David was not discouraged when he was faced with this dark valley. David said I WILL fear no evil. Focus on that word ‘WILL’. Will implies a choice. David made the decision that he would not be afraid of his dark valley.
Like David, we don’t have to fear our dark valleys. We don’t have to be discouraged by them. We too can make the choice that we will fear no evil.
If you get discouraged, it’s because you’re choosing to be discouraged. Discouragement is always a choice. Always.
If you’re discouraged its because you’re to choosing to dwell upon all the negative things in your life. When you do that, you’re choosing not to look at Christ and all the positive things He has blessed your life with.
You may not have chosen your circumstances. But you always can and you always do choose your attitude.
Tim Hansel was a Christian who lived in severe pain ever since the day that he was injured in a fall. He had severe headaches every single day the rest of his life. He had to take dozens of pills each day just to function.
Tim was a Christian speaker who, ironically, often spoke on the subject of JOY. Tim was quoted as saying- “Pain is inevitable; misery is optional.”
You may not have any control over the physical pain that is in your body or the emotional pain that is in your soul. But you do have control over the misery.
You don’t have to be miserable. You can choose to change that right now. How? The Bible says to rejoice in the Lord always. Choose to take joy in Christ instead of being miserable over your circumstances. Focus on God’s power in your life rather than your problems. Paul wrote:
“God will strengthen you with His own great power so that you will not give up when troubles come, but you will be patient.” – Colossians 1:11
Human energy runs out. The troubles of life sap us of our strength and our ability to cope on our own. We need to draw upon God’s strength. We need to look up to the Lord. It’s like the psalm writer said:
“I lift up my eyes to the hills. Where does my help come from? My help comes from the Lord, the Maker of heaven and earth.” – Psalm 121:1-2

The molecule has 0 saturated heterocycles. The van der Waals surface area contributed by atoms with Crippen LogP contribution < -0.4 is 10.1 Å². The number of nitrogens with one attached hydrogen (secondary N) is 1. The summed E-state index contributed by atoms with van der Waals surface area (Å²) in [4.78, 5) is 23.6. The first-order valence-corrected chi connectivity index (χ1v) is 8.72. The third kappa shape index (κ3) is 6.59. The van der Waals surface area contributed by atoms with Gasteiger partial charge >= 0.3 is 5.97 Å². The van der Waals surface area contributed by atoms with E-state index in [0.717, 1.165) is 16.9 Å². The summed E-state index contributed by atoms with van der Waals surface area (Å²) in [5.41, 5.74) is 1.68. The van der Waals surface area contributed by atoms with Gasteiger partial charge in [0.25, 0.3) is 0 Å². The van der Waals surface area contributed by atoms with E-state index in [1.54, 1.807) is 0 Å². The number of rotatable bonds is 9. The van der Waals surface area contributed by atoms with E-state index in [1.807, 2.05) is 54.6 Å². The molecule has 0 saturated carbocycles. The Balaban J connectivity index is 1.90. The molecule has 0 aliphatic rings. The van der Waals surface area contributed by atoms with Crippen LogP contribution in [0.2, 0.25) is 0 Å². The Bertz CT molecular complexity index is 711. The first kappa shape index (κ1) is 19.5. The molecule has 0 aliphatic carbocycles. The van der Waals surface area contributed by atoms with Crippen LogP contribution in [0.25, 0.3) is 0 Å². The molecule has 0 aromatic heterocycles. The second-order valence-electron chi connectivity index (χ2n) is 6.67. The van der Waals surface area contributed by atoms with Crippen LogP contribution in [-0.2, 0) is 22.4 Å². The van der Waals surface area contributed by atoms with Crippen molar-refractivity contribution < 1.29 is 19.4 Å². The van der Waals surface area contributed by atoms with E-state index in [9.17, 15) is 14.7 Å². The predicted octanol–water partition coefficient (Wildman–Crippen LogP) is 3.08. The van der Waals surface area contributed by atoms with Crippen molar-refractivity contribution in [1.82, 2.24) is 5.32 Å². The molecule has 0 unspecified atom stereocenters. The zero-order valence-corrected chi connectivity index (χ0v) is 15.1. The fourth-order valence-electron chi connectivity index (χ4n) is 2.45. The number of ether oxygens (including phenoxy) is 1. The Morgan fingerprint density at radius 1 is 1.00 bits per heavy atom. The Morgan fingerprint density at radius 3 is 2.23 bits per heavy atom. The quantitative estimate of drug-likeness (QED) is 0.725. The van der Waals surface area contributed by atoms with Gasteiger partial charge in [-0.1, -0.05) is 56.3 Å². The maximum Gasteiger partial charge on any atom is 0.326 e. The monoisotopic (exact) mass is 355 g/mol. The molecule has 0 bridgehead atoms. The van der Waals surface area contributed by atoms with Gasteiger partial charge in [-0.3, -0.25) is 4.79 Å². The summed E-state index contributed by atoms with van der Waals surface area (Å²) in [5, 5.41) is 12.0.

This leads us to the next thing that we need to do when we are faced with a dark valley. We need to……
David remembered that he would not be walking through the darkest valley alone. He remembered, “For You, God, are with me.”
God not only promises His power in the valley. He promises His presence. As a believer, you will never go through a dark valley in life all by yourself. God has promised us that He will be with us. Look at His promise in Isaiah 43:2:
“When you go through deep waters and great trouble, I will be with you…”-Isaiah 43:2
When we are going through a dark valley, God isn’t sitting up in heaven, looking down on our calamity and say, “I sure hope they make it.” He’s down in the valley with us, walking us through it, hand in hand.
There is a strategic change in language between verse 3 and verse 4 in the 23rdPsalm. In the first 3 verses of this Psalm, all the pronouns are in the 3rd person. David, in talking about God as His Shepherd, says, He leads me, He guides me, He restores my soul.
But, as he wrote about going through the dark valley, the pronouns change to the 2nd person. You are with me. Your rod and Your staff they comfort me. At this desperate point in his life, David quits talking about God and starts talking to God.
It’s the valleys of life that bring us face to face with God. It’s the tragedies that accentuate our need for Him. All of a sudden the ultimate becomes the intimate and God becomes more real to us than He has ever been.